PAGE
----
Head Hunters of the Amazon
We met the "Admiral" in a tavern, from which he had just ejected everyone else with the aid of a table-leg which he still grasped when we entered. His name was Brown, and he was from Pittsburg. He was the navigating officer, chief gunner, and engineer of the Ecuadorian fleet, which was lying at that moment under repair in the harbour of Guayaquil. The fleet was composed of a couple of gun-boats, known to the English-speaking residents as the Espere un poco and the Pasada ma–ana.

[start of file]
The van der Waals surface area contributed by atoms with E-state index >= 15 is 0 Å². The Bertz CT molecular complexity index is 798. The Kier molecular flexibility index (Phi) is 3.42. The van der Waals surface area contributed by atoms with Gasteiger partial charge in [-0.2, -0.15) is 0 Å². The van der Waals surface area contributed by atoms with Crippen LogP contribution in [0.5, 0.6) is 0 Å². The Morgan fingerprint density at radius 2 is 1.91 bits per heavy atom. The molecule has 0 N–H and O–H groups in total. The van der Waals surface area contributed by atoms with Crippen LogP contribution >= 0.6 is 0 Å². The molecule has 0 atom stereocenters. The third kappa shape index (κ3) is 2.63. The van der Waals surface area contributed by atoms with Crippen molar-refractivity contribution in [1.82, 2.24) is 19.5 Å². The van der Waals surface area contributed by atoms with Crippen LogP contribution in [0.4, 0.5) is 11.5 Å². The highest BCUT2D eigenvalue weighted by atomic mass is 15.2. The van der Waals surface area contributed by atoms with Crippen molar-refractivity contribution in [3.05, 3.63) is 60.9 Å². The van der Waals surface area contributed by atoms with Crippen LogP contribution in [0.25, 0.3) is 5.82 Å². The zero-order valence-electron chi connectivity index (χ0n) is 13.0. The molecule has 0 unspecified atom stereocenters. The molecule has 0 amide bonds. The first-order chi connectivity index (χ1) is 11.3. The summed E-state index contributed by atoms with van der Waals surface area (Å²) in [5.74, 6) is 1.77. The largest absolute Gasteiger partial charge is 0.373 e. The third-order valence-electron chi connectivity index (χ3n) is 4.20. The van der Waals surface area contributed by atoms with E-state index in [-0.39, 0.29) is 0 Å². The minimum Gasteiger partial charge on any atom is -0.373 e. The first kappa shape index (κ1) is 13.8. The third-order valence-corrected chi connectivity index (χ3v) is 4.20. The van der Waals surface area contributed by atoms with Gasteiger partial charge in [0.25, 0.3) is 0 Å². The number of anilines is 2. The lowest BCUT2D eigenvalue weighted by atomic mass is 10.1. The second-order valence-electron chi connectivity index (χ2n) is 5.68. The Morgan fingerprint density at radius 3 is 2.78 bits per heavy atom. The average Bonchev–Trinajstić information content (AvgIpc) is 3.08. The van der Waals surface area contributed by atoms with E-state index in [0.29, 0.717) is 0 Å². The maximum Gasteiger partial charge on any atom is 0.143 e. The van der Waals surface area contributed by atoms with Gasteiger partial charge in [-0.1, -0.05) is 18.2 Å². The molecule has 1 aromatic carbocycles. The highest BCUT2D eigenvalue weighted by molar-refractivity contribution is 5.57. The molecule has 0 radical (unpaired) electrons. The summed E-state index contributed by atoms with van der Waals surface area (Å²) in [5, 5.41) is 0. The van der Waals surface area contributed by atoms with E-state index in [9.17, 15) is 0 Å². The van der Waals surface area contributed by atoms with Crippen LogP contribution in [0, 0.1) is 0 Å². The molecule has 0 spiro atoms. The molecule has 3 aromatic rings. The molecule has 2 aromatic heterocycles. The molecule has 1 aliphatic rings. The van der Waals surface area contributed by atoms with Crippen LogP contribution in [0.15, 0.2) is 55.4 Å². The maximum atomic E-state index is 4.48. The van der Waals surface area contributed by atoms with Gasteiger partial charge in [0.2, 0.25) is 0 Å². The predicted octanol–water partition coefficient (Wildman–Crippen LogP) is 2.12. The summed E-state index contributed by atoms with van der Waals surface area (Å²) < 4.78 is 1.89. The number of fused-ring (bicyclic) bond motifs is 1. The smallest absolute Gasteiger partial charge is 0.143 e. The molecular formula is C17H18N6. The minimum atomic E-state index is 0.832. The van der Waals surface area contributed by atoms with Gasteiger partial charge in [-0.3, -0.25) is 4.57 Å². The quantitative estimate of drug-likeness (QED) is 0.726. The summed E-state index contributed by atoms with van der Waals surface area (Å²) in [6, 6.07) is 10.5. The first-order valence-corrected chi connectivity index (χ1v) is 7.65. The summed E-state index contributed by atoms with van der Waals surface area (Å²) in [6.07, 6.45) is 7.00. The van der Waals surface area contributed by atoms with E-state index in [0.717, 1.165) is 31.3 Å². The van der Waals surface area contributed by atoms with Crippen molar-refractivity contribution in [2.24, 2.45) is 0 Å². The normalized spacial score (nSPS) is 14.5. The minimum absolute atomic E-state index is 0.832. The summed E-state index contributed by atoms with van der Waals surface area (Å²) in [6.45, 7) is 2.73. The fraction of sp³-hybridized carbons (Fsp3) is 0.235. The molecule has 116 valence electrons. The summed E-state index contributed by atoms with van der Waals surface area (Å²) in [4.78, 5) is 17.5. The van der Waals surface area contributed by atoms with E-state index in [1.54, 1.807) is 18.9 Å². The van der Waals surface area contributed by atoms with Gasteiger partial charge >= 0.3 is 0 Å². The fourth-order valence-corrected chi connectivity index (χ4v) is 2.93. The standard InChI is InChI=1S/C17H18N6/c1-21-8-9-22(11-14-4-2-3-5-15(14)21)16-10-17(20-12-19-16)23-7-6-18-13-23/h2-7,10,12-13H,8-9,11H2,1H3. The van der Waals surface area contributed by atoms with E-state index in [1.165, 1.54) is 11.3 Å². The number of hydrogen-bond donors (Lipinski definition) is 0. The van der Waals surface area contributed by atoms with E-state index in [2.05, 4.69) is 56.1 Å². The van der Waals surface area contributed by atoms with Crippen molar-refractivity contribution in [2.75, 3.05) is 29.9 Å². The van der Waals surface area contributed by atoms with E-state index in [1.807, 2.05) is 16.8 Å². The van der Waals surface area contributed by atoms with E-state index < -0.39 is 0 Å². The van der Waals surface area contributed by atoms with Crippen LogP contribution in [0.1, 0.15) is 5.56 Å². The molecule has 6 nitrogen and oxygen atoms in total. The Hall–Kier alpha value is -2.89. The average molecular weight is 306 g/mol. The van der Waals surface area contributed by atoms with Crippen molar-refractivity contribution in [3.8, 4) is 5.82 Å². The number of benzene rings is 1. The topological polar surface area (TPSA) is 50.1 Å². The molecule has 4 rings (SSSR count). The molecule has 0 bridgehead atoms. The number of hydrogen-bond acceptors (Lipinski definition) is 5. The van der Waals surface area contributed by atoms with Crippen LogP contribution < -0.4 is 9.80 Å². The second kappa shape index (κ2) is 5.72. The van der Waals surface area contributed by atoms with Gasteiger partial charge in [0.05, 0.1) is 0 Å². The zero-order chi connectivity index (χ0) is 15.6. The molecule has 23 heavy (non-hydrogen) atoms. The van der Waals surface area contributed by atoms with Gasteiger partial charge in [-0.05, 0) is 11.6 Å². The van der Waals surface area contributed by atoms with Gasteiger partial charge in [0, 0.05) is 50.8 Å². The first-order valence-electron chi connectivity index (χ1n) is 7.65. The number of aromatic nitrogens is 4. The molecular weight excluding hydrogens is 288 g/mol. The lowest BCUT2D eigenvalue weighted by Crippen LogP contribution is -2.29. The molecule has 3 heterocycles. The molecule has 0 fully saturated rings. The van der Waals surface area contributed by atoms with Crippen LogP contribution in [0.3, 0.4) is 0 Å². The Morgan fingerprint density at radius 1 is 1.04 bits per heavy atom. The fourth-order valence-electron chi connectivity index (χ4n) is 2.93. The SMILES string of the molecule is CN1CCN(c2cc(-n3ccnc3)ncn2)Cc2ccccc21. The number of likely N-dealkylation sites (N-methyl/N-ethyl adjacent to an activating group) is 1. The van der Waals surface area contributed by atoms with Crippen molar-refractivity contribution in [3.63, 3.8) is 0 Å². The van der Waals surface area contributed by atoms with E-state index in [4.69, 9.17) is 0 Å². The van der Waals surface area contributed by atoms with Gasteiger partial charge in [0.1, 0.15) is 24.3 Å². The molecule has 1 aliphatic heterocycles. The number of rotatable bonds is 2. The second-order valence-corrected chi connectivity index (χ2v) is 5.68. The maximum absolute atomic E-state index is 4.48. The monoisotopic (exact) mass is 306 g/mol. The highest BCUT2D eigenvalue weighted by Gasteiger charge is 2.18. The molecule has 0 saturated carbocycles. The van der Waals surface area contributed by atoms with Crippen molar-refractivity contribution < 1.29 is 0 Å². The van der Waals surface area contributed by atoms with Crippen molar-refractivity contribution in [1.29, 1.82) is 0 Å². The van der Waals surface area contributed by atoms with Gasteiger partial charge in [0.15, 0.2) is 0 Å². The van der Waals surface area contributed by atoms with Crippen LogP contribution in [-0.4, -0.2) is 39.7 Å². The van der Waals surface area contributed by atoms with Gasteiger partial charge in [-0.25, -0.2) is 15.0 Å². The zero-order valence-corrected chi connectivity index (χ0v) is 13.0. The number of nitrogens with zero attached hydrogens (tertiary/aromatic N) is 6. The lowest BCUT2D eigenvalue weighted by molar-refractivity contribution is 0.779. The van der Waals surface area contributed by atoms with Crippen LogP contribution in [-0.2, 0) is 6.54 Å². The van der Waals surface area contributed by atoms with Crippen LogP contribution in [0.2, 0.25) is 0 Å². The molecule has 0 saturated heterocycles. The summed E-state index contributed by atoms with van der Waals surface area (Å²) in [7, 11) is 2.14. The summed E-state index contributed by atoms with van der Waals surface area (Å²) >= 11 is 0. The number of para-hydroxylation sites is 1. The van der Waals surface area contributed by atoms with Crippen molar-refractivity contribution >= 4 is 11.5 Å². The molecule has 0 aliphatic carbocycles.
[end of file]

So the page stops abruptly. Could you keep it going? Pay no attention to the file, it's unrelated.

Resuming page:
From Guayaquil I went up the Guayas, a tidal river, to Bodegas, the greatest cacao-collecting station in the world. It lies about eighty miles from the port of Guayaquil. Never have I seen such enormous numbers of alligators as those which lived along that river. The water seemed to be composed of mud and alligators. The mud-bars were almost eclipsed by them. We ran over them and into them all the time.
Thus it happened that just two and a half years fr